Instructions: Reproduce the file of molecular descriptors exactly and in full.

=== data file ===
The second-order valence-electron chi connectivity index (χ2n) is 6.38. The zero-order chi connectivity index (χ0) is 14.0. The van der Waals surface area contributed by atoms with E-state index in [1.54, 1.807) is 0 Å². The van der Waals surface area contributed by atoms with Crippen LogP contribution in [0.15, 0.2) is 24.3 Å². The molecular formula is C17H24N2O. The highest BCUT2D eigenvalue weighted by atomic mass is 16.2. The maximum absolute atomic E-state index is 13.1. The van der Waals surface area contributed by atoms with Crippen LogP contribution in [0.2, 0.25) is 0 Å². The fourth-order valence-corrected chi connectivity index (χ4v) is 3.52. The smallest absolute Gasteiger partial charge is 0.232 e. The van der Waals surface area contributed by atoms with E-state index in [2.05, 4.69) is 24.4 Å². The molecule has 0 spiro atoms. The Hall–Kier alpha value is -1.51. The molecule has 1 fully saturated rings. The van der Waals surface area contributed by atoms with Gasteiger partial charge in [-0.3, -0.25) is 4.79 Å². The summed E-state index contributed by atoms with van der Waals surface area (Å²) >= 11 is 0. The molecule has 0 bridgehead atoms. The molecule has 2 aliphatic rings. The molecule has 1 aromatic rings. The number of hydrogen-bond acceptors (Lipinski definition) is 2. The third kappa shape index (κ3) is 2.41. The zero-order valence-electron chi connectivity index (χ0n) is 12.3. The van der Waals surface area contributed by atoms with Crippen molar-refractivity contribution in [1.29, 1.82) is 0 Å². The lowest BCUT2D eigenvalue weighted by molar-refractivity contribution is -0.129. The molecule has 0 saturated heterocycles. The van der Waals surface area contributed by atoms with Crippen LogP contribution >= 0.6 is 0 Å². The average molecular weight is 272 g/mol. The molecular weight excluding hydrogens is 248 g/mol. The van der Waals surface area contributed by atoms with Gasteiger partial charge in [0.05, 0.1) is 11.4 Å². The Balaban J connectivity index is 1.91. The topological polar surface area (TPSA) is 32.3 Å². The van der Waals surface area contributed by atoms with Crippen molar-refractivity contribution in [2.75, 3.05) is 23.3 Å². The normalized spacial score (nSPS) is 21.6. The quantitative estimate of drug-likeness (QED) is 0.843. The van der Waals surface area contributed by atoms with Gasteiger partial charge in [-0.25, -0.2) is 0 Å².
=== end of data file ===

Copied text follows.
The second-order valence-electron chi connectivity index (χ2n) is 6.38. The zero-order chi connectivity index (χ0) is 14.0. The van der Waals surface area contributed by atoms with E-state index in [1.54, 1.807) is 0 Å². The van der Waals surface area contributed by atoms with Crippen LogP contribution in [0.15, 0.2) is 24.3 Å². The molecular formula is C17H24N2O. The highest BCUT2D eigenvalue weighted by atomic mass is 16.2. The maximum absolute atomic E-state index is 13.1. The van der Waals surface area contributed by atoms with Crippen LogP contribution in [0.2, 0.25) is 0 Å². The fourth-order valence-corrected chi connectivity index (χ4v) is 3.52. The smallest absolute Gasteiger partial charge is 0.232 e. The van der Waals surface area contributed by atoms with E-state index in [2.05, 4.69) is 24.4 Å². The molecule has 0 spiro atoms. The Hall–Kier alpha value is -1.51. The molecule has 1 fully saturated rings. The van der Waals surface area contributed by atoms with Gasteiger partial charge in [-0.3, -0.25) is 4.79 Å². The summed E-state index contributed by atoms with van der Waals surface area (Å²) >= 11 is 0. The molecule has 0 bridgehead atoms. The molecule has 2 aliphatic rings. The molecule has 1 aromatic rings. The number of hydrogen-bond acceptors (Lipinski definition) is 2. The third kappa shape index (κ3) is 2.41. The zero-order valence-electron chi connectivity index (χ0n) is 12.3. The van der Waals surface area contributed by atoms with Crippen molar-refractivity contribution in [1.29, 1.82) is 0 Å². The lowest BCUT2D eigenvalue weighted by molar-refractivity contribution is -0.129. The molecule has 0 saturated heterocycles. The van der Waals surface area contributed by atoms with Crippen LogP contribution >= 0.6 is 0 Å². The average molecular weight is 272 g/mol. The molecular weight excluding hydrogens is 248 g/mol. The van der Waals surface area contributed by atoms with Gasteiger partial charge in [0.05, 0.1) is 11.4 Å². The Balaban J connectivity index is 1.91. The topological polar surface area (TPSA) is 32.3 Å². The van der Waals surface area contributed by atoms with Crippen molar-refractivity contribution in [2.75, 3.05) is 23.3 Å². The normalized spacial score (nSPS) is 21.6. The quantitative estimate of drug-likeness (QED) is 0.843. The van der Waals surface area contributed by atoms with Gasteiger partial charge in [-0.25, -0.2) is 0 Å².